Tuesday 8th April.

Oh what a beautiful morning. Whilst ready to take Paddy for his morning walk, I found a note on our back counter from the mooring warden welcoming us to Cosgrove, in the note it also gave us telephone numbers to ring if we had any problems. Isn’t always nice to know someone cares. Walk over and 9am time to set off on our days adventure.We crossed the Aqueduct over the Great Ouse and were welcomed into Milton Keynes.

From the canal you can see Ouse Valley Park on the left and to the right is Old Wolverton and the Site of the medieval village of Old Wolverton. We were then on the out skirts of Milton Keynes and it did kind of surprise me that it was not more built up. I expected more industry and what I got were houses and lots of open green land, which were parks and playing fields for the kids amongst us. There was some art of interest as well.

After Stonebridge a disused Windmill comes into view as you cross over another aqueduct.
I wonder if one day they will get the windmill working again?

We had thought we may stop in Milton Keynes, so we could visit the Odean Cinema with our free tickets, but because it was such a beautiful day we decided to continue, so I prepared lunch which we had on the move.
The wildlife of the day seemed to be the Heron, we saw quite a few as we made our way to our over night mooring.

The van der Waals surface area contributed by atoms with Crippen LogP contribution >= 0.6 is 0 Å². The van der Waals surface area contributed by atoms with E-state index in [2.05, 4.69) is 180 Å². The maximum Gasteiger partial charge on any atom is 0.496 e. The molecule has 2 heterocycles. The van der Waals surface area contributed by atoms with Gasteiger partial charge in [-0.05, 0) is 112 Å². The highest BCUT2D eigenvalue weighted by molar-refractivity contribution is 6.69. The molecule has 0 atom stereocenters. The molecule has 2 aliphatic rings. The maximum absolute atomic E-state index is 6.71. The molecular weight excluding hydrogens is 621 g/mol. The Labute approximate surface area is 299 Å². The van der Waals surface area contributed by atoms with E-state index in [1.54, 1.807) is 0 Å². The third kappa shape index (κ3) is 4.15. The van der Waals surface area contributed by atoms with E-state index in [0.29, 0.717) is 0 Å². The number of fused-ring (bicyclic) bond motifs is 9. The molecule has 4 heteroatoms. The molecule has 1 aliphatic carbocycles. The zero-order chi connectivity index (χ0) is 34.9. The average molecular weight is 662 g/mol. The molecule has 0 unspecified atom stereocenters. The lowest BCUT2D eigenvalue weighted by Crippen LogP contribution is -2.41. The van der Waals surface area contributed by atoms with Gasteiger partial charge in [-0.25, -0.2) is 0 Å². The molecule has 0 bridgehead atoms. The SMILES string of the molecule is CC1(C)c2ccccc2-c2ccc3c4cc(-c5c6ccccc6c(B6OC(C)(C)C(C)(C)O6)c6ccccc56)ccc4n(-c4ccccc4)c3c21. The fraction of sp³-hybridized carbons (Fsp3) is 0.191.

At Great Linford there is some wonderful parkland, with lots of walks and things to do, including the Medival Village of Great Linford and the Brick Kilns, non of which we would see on this trip.
We made our way to Fenny Stratford and the lock, and who should be coming the other way but Trevor on NB Beau. We first met Trevor last year in Stone. He has a hairy companion now in the shape of a border collie, and that is my fault hahaha. I put Trevor onto the Border Collie Trust at Rugeley, where he found Bill. We said our hello’s, caught up on news and then said our goodbye’s before heading down through the lock with another boat we had been following for some of the day. My laugh of the day came when they entered the lock with us. It looked like husband and wife with Grand children onboard. What made me laugh was the way the husband spoke to his wife, she was steering the boat into the lock, and he was shouting instructions to her, at which point she shouted “I cannot hear you over the radio”, which was blasting out Robbie Williams. The husbands reply was “Moan, moan, moan, nag nag, nag woman that’s all you ever do”. They were in for a happy cruise. I did not utter a word, I just did my side of the lock and left them to it hahahahahThe Lock at Fenny Stratford is different because it has a swing bridge right across the middle of it. We skirted past Bletchley which was known for its lace making and of course in war time, it was where they used to break the codes.
Having done Stoke Hammond Lock we found a mooring at the bottom of the Soulbury Three Locks for the day. It has been a very pleasant day for us both, Keith last came through this area in the late 60’s early 70’s so it has all change so much. For him it will now be a matter of trying to see things he remembers from his day's working on Pieces.


Anonymous said...

hi joe kieth in pieces again lol alan

LadyBanana said...

Some wonderful pix there Jo.

Elderly ducks, that's hilarious! As for the tunnel, not sure I'd like to go down there!

I do envy you the freedom and adventure, looks such fun :)

Maureen said...

Great photos and stories, Jo, and I LOVE the map! Thank you!

That Elderly Duck sign is the best thing I've seen in a long time... is that Duck SMOKING????


drew dunn said...

love the blog keep up the good work